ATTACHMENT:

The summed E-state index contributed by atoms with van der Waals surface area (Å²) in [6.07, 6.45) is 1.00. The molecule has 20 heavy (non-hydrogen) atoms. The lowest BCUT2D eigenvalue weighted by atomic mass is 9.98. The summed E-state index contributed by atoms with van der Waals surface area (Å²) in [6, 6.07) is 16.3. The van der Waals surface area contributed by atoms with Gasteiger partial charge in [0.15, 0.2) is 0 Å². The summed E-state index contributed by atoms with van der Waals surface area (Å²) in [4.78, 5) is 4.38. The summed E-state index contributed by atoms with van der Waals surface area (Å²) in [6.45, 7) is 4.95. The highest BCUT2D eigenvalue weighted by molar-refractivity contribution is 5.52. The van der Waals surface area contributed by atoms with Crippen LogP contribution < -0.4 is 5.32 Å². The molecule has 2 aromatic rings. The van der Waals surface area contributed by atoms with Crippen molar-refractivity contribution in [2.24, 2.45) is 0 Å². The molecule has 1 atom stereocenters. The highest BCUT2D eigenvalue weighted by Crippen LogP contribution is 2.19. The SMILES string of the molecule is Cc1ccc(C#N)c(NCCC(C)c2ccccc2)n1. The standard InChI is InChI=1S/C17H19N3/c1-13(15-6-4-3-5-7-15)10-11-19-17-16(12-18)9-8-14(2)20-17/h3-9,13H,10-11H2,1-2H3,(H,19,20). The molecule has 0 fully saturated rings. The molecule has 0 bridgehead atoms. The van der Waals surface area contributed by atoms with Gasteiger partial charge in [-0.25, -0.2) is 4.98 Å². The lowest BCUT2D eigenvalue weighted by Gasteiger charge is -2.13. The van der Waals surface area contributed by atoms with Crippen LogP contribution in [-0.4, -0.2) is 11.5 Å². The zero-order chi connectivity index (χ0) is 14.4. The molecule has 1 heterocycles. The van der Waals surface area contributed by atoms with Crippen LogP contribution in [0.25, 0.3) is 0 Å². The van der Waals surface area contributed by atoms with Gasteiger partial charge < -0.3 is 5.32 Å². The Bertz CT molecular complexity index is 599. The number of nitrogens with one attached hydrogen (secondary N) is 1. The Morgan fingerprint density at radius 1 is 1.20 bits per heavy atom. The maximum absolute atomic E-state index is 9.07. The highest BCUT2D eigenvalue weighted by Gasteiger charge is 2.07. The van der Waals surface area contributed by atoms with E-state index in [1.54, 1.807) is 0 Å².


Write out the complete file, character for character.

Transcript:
The summed E-state index contributed by atoms with van der Waals surface area (Å²) in [6.07, 6.45) is 1.00. The molecule has 20 heavy (non-hydrogen) atoms. The lowest BCUT2D eigenvalue weighted by atomic mass is 9.98. The summed E-state index contributed by atoms with van der Waals surface area (Å²) in [6, 6.07) is 16.3. The van der Waals surface area contributed by atoms with Gasteiger partial charge in [0.15, 0.2) is 0 Å². The summed E-state index contributed by atoms with van der Waals surface area (Å²) in [4.78, 5) is 4.38. The summed E-state index contributed by atoms with van der Waals surface area (Å²) in [6.45, 7) is 4.95. The highest BCUT2D eigenvalue weighted by molar-refractivity contribution is 5.52. The van der Waals surface area contributed by atoms with Crippen LogP contribution < -0.4 is 5.32 Å². The molecule has 2 aromatic rings. The van der Waals surface area contributed by atoms with Crippen molar-refractivity contribution in [2.24, 2.45) is 0 Å². The molecule has 1 atom stereocenters. The highest BCUT2D eigenvalue weighted by Crippen LogP contribution is 2.19. The SMILES string of the molecule is Cc1ccc(C#N)c(NCCC(C)c2ccccc2)n1. The standard InChI is InChI=1S/C17H19N3/c1-13(15-6-4-3-5-7-15)10-11-19-17-16(12-18)9-8-14(2)20-17/h3-9,13H,10-11H2,1-2H3,(H,19,20). The molecule has 0 fully saturated rings. The molecule has 0 bridgehead atoms. The van der Waals surface area contributed by atoms with Gasteiger partial charge in [-0.25, -0.2) is 4.98 Å². The lowest BCUT2D eigenvalue weighted by Gasteiger charge is -2.13. The van der Waals surface area contributed by atoms with Crippen LogP contribution in [-0.4, -0.2) is 11.5 Å². The zero-order chi connectivity index (χ0) is 14.4. The molecule has 1 heterocycles. The van der Waals surface area contributed by atoms with Crippen LogP contribution in [0.25, 0.3) is 0 Å². The van der Waals surface area contributed by atoms with Gasteiger partial charge < -0.3 is 5.32 Å². The Bertz CT molecular complexity index is 599. The number of nitrogens with one attached hydrogen (secondary N) is 1. The Morgan fingerprint density at radius 1 is 1.20 bits per heavy atom. The maximum absolute atomic E-state index is 9.07. The highest BCUT2D eigenvalue weighted by Gasteiger charge is 2.07. The van der Waals surface area contributed by atoms with E-state index in [1.54, 1.807) is 0 Å².